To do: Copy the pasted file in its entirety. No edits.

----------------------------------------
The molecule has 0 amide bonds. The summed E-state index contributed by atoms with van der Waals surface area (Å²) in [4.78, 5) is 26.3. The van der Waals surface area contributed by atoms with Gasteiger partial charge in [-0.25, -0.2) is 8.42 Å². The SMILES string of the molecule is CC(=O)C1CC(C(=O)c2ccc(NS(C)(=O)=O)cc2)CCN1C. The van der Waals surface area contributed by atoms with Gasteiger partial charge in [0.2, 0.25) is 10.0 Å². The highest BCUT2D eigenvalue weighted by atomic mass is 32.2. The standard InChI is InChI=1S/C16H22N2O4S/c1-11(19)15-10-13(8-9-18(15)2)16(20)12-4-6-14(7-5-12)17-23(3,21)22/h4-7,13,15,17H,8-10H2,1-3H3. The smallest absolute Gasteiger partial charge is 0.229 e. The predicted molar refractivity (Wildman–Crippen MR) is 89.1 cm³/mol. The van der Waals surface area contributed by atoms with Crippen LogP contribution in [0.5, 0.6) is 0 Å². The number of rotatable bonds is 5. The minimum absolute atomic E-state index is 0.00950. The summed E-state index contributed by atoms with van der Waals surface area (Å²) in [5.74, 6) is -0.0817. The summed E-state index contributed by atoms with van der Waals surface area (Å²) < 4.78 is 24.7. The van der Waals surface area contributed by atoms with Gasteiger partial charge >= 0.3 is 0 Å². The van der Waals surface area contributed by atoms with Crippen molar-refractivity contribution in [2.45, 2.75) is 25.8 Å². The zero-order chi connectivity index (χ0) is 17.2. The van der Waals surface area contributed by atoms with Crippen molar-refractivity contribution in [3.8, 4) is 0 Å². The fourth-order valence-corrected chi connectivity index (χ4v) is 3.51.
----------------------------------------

The molecule has 0 amide bonds. The summed E-state index contributed by atoms with van der Waals surface area (Å²) in [4.78, 5) is 26.3. The van der Waals surface area contributed by atoms with Gasteiger partial charge in [-0.25, -0.2) is 8.42 Å². The SMILES string of the molecule is CC(=O)C1CC(C(=O)c2ccc(NS(C)(=O)=O)cc2)CCN1C. The van der Waals surface area contributed by atoms with Gasteiger partial charge in [0.2, 0.25) is 10.0 Å². The highest BCUT2D eigenvalue weighted by atomic mass is 32.2. The standard InChI is InChI=1S/C16H22N2O4S/c1-11(19)15-10-13(8-9-18(15)2)16(20)12-4-6-14(7-5-12)17-23(3,21)22/h4-7,13,15,17H,8-10H2,1-3H3. The smallest absolute Gasteiger partial charge is 0.229 e. The predicted molar refractivity (Wildman–Crippen MR) is 89.1 cm³/mol. The van der Waals surface area contributed by atoms with Crippen LogP contribution in [0.5, 0.6) is 0 Å². The number of rotatable bonds is 5. The minimum absolute atomic E-state index is 0.00950. The summed E-state index contributed by atoms with van der Waals surface area (Å²) in [5.74, 6) is -0.0817. The summed E-state index contributed by atoms with van der Waals surface area (Å²) < 4.78 is 24.7. The van der Waals surface area contributed by atoms with Gasteiger partial charge >= 0.3 is 0 Å². The van der Waals surface area contributed by atoms with Crippen molar-refractivity contribution in [2.45, 2.75) is 25.8 Å². The zero-order chi connectivity index (χ0) is 17.2. The van der Waals surface area contributed by atoms with Crippen molar-refractivity contribution in [3.8, 4) is 0 Å². The fourth-order valence-corrected chi connectivity index (χ4v) is 3.51.